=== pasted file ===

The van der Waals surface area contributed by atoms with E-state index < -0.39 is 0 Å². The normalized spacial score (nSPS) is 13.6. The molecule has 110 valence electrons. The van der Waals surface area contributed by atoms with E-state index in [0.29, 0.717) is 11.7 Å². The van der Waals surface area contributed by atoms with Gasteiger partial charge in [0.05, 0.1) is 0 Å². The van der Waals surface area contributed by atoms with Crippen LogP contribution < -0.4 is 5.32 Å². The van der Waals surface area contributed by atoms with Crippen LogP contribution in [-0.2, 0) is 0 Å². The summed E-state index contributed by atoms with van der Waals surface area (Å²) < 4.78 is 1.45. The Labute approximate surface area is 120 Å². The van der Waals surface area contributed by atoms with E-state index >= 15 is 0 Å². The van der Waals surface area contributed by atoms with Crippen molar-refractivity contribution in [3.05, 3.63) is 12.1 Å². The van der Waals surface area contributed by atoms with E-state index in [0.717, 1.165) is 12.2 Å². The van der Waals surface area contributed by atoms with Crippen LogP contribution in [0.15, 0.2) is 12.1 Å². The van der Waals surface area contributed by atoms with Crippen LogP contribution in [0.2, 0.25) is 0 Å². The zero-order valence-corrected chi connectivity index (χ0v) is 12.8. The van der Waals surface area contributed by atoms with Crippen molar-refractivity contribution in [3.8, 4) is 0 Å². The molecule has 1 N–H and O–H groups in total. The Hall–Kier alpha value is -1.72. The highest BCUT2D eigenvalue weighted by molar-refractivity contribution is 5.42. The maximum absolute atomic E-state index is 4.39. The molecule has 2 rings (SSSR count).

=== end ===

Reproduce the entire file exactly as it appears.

The van der Waals surface area contributed by atoms with E-state index < -0.39 is 0 Å². The normalized spacial score (nSPS) is 13.6. The molecule has 110 valence electrons. The van der Waals surface area contributed by atoms with E-state index in [0.29, 0.717) is 11.7 Å². The van der Waals surface area contributed by atoms with Gasteiger partial charge in [0.05, 0.1) is 0 Å². The van der Waals surface area contributed by atoms with Crippen LogP contribution < -0.4 is 5.32 Å². The van der Waals surface area contributed by atoms with Crippen LogP contribution in [-0.2, 0) is 0 Å². The summed E-state index contributed by atoms with van der Waals surface area (Å²) < 4.78 is 1.45. The Labute approximate surface area is 120 Å². The van der Waals surface area contributed by atoms with E-state index >= 15 is 0 Å². The van der Waals surface area contributed by atoms with Crippen molar-refractivity contribution in [3.05, 3.63) is 12.1 Å². The van der Waals surface area contributed by atoms with E-state index in [0.717, 1.165) is 12.2 Å². The van der Waals surface area contributed by atoms with Crippen LogP contribution in [0.15, 0.2) is 12.1 Å². The van der Waals surface area contributed by atoms with Crippen LogP contribution in [0.2, 0.25) is 0 Å². The zero-order valence-corrected chi connectivity index (χ0v) is 12.8. The van der Waals surface area contributed by atoms with Crippen molar-refractivity contribution in [3.8, 4) is 0 Å². The molecule has 1 N–H and O–H groups in total. The Hall–Kier alpha value is -1.72. The highest BCUT2D eigenvalue weighted by molar-refractivity contribution is 5.42. The maximum absolute atomic E-state index is 4.39. The molecule has 2 rings (SSSR count).